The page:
A man with a bike walks through a homeless encampment
Bangor officials cited potential dangers that could arise with inclement weather when they asked unhoused people living under the Interstate 395 bridge to leave by Dec. 1. Credit: Linda Coan O'Kresik / BDN

The BDN Opinion section operates independently and does not set newsroom policies or contribute to reporting or editing articles elsewhere in the newspaper or on bangordailynews.com.

Brian Pitman is an assistant professor of sociology at the University of Maine. This column reflects his views and expertise and does not speak on behalf of the university. He is a member of the Maine chapter of the national  Scholars Strategy Network, which brings together scholars across the country to address public challenges and their policy implications. Members’ columns appear in the BDN every other week.

A new state law requires police forces to have a protocol for interacting with unhoused people in Maine. While this may be well intended, it could actually increase police surveillance of the growing number of unhoused people in Maine. This won’t help solve the widening crisis, while potentially having a detrimental impact on unhoused communities.

On March 24, the Bangor Police Department notified the city council of its requirement to develop a homelessness crisis protocol and to train all staff in that protocol. This is a new requirement as a result of the recent passage of LD 1478: An Act to Require the Use of Homelessness Crisis Protocols by Law Enforcement Agencies. In essence, when police encounter someone accused of certain minor crimes, they must ask that person if they have a home or lack a home. These low-level crimes include: criminal trespass, disorderly conduct, urinating in public, possession of a scheduled drug or public drinking. If the person says they do not have a home, police must respond based on the approved protocol. In Bangor, that protocol prioritizes “providing a referral to service, even if previously denied” as “the most appropriate and preferred action, based on presented facts, in lieu of citation or arrest.”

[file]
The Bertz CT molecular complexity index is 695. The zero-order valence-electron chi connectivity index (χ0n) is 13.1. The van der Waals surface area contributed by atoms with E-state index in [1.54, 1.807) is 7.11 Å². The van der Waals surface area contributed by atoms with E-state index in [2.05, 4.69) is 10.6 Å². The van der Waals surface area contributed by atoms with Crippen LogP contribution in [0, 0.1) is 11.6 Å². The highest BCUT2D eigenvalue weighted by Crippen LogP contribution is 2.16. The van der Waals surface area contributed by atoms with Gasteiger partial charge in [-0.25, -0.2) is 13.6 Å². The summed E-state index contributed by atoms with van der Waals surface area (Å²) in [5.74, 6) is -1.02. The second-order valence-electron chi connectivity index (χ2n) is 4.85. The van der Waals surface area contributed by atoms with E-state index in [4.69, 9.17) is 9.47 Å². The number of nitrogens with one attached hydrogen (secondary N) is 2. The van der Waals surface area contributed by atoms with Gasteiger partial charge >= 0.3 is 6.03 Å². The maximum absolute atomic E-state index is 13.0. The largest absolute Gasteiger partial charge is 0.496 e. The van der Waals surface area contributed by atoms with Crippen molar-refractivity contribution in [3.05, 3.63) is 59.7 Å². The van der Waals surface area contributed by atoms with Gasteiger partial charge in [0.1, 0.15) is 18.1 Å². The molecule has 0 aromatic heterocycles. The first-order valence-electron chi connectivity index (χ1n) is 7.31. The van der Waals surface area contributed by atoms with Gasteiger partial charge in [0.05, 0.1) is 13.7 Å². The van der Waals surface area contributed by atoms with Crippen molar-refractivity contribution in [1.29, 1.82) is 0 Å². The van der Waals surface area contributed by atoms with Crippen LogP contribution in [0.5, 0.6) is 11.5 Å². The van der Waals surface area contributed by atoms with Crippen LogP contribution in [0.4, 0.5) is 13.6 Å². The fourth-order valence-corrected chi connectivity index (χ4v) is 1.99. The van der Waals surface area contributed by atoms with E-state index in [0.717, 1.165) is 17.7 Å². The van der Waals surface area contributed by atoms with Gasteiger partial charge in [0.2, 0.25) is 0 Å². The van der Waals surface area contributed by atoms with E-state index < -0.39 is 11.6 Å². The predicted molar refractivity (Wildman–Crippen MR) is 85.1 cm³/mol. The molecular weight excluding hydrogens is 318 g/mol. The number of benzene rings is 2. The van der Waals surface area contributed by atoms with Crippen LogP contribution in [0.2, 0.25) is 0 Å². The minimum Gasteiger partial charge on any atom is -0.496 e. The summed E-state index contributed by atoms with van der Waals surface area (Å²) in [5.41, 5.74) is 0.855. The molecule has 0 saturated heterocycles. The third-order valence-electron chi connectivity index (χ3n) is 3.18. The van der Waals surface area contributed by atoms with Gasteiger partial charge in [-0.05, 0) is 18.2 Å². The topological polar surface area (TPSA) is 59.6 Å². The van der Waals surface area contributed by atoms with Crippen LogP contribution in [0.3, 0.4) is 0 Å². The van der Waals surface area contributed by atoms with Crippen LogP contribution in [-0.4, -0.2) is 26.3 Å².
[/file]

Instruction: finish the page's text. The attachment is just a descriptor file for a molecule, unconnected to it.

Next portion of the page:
LD 1478 was initially an attempt to decriminalize homelessness, at least in name (the act initially included “decriminalization” but was dropped reportedly to address Republican concerns). However, the policy falls well short of actually decriminalizing homelessness. In fact, the law may actually lead to unintended consequences. By requiring police to have a homelessness crisis protocol, the state could be encouraging police (and the criminal legal system more broadly) to interact more with unhoused people. This is important here in Penobscot County where the county is seeking to double its jail capacity. While the law requires the development of the protocol, police discretion to arrest still remains.

Additionally, the law requires police to document these interactions, which, along with encouraging more interactions with unhoused people, could further increase police surveillance of unhoused communities. In their book “Prison By Any Other Name,” Victoria Law and Maya Schenwar discuss a number of reforms to the criminal legal system and pose the following questions: “What does it mean to reform – to improve – a system that, at its core, relies on captivity and control? What are the dangers of perfecting a system that was designed to target marginalized people?” Their overall point is that criminal justice reforms only serve to make this purposefully oppressive institution “kinder and gentler” and thus, more acceptable to the public. This is a possible implication of LD 1478.

In order to actually decriminalize homelessness, it is necessary to diminish police responses to people experiencing homelessness. Obvious, more immediate solutions that directly address the “low-level crimes” outlined in LD 1478 is to increase access to and the availability of public health needs.

For example, public bathrooms in Bangor are largely inaccessible. If it is a crime to urinate in public and a person’s only option is public urination, they risk criminalization. This, obviously, is the bare minimum.

Trespassing in public spaces should also be decriminalized. This could have helped prevent the deaths of three unhoused people in a Bangor house fire in December, which followed an unhoused encampment sweep under the I-395 bridge three days prior.

Maine should also decriminalize all drugs and public drinking, other offenses listed in LD 1478. Drug decriminalization is backed by plenty of evidence as an effective policy response as outlined  previously  in this  newspaper. Most importantly though is that Maine must address housing and ban encampment sweeps (Bangor alone has conducted  at least  three since the summer of 2020).

Requiring police agencies in Maine to implement homelessness protocols has the potential for results that are counterintuitive to its initially stated pursuit of decriminalizing homelessness. True decriminalization must separate the police as respondents to unhoused people and communities, while also providing for the communities’ basic needs.

Bangor has an opportunity now, with $20.4 million at its disposal from the American Rescue Plan Act, to begin addressing the needs of unhoused community members and to pursue true decriminalization. Using those funds to build and support no-barrier housing would certainly go a long way.